Saturday, February 16, 2013
The Republican state Senator from Gloucester will not seek the open U.S. Senate seat from Massachusetts.
State Sen. Bruce Tarr announced Thursday that he will not run for the open U.S. Senate seat. Tarr, a Republican from Gloucester, represents Hamilton and Wenham in the state Senate. Previously, Tarr said he was weighing a run and said he would make a decision by last Monday. The snowstorm delayed his decision, he said, and it was announced on Thursday night that he would not enter the race. Democrats Ed Markey and Stephen Lynch are in the race, as are Republicans Dan Winslow and Gabriel Gomez. Former U.S. Attorney Muchel Sullican and former Congressional candidate Sean Bielat have both said in recent days that are considering a run. The primary election is in April and the general election in June.
Thursday, January 17, 2013
A proposed five-member board would have oversight authority over all state facilities engaged in forensic services in criminal investigation.
In the wake of the Jamaica Plain Drug Lab crisis, the Massachusetts Senate Republican Caucus wants “tighter controls and higher standards” at its state drug labs. The caucus proposed a five-member board be established to “have oversight authority over all state facilities engaged in forensic services in criminal investigations,” according to a statement Wednesday. State Sen. Bruce Tarr (R-Gloucester), who represents Hamilton and Wenham, said on Wednesday he will file legislation this week with Assistant Minority Leader Robert Hedlund (R-Weymouth), Minority Whip Richard Ross (R-Wenham) and Senator Michael Knapik (R-Westfield), the Ranking Republican on the Senate Ways and Means Committee. “We need to create a new infrastructure of oversight…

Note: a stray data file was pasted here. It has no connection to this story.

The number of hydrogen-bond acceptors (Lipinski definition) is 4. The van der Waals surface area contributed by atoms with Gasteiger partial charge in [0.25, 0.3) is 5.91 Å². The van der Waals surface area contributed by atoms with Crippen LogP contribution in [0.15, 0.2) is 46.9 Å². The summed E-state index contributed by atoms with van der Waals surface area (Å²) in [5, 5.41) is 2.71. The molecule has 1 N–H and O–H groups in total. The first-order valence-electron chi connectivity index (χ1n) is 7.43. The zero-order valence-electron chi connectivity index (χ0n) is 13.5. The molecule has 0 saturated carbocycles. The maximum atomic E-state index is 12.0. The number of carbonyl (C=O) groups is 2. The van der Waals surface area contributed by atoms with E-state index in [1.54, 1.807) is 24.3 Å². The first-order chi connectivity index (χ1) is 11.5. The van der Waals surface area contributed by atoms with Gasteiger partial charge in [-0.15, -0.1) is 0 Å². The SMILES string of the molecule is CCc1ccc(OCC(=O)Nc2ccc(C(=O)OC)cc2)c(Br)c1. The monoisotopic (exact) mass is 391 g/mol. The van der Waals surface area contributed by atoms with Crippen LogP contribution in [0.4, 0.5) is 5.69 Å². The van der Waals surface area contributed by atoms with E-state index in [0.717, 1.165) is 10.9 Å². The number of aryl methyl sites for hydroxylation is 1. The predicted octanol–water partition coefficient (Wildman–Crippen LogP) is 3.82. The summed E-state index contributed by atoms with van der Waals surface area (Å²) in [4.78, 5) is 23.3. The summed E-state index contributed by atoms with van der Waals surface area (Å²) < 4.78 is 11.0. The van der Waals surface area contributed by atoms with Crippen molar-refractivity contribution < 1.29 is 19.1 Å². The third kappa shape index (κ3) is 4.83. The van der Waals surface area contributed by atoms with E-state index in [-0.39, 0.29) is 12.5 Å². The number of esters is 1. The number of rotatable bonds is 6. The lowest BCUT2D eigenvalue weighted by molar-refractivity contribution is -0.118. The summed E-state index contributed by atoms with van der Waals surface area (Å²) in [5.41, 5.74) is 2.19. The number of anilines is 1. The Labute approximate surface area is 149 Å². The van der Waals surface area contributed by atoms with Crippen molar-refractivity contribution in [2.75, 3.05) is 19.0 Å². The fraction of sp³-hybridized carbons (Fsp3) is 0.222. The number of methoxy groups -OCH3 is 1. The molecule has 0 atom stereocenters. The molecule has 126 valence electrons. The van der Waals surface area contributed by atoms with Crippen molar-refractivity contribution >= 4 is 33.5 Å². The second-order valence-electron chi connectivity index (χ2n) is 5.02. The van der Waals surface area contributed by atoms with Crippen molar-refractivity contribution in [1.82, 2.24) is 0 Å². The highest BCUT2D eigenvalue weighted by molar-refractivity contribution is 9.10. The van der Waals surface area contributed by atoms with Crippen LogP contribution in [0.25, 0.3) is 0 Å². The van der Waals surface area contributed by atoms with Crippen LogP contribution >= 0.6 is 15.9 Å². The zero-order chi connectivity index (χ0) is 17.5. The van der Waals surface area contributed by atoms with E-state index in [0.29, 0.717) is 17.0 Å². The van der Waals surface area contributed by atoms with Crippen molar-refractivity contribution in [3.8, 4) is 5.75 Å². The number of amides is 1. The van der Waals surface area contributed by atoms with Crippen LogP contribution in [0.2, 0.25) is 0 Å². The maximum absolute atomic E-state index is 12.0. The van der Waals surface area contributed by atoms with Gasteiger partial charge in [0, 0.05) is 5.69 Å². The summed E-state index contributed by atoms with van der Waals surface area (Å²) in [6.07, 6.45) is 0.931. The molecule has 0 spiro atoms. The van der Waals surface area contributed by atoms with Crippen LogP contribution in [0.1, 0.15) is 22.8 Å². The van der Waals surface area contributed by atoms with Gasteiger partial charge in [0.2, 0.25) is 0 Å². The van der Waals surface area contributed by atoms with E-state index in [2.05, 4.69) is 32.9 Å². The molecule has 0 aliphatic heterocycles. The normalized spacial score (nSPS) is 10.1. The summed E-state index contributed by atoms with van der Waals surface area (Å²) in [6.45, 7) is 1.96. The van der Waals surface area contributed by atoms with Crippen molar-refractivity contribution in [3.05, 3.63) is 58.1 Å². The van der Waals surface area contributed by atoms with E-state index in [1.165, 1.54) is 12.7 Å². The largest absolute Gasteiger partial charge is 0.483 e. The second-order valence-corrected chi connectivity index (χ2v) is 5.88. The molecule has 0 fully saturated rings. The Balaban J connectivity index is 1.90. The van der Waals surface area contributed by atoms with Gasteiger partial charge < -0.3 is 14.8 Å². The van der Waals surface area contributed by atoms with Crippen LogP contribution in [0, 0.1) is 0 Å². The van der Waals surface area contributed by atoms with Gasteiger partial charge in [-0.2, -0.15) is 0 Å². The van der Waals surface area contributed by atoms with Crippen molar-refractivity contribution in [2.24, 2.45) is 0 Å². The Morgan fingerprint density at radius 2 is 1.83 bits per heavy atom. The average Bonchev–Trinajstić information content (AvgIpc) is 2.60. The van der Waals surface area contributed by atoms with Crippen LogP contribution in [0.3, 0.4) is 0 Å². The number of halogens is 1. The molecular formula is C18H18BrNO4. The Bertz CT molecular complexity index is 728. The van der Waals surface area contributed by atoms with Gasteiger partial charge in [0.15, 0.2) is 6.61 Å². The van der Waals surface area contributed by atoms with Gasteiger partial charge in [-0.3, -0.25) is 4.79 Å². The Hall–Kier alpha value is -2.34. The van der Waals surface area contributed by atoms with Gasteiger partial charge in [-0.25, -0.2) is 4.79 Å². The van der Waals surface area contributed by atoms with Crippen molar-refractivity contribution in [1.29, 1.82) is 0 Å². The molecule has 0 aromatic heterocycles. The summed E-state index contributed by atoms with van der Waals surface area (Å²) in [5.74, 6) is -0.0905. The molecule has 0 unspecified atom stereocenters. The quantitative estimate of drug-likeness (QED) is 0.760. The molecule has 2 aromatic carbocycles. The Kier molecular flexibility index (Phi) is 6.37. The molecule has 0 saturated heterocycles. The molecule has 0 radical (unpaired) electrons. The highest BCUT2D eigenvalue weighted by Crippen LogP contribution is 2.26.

Sunday, March 25, 2012
State Sen. Bruce Tarr, who represents Hamilton and Wenham, spoke out after Friday's indictments of former state probation officials.
Sunday, March 25, 2012
Senate Minority Leader Bruce Tarr (R-Gloucester) released the following statement regarding the indictment of three high ranking Probation Department officials on Friday - former Commissioner John O'Brien, Elizabeth Tavares and William Burke III. "The indictments of top probation officials announced (Friday) by United States Attorney Ortiz are stinging reminders of just how bad things had become in our state’s probation department, and of the need for everything possible to be done to correct the deeply troubling issues identified in the Ware report. The Legislature has passed important measures to reform the system, and now the criminal justice system is beginning to take actions to bring those responsible for reprehensible acts to …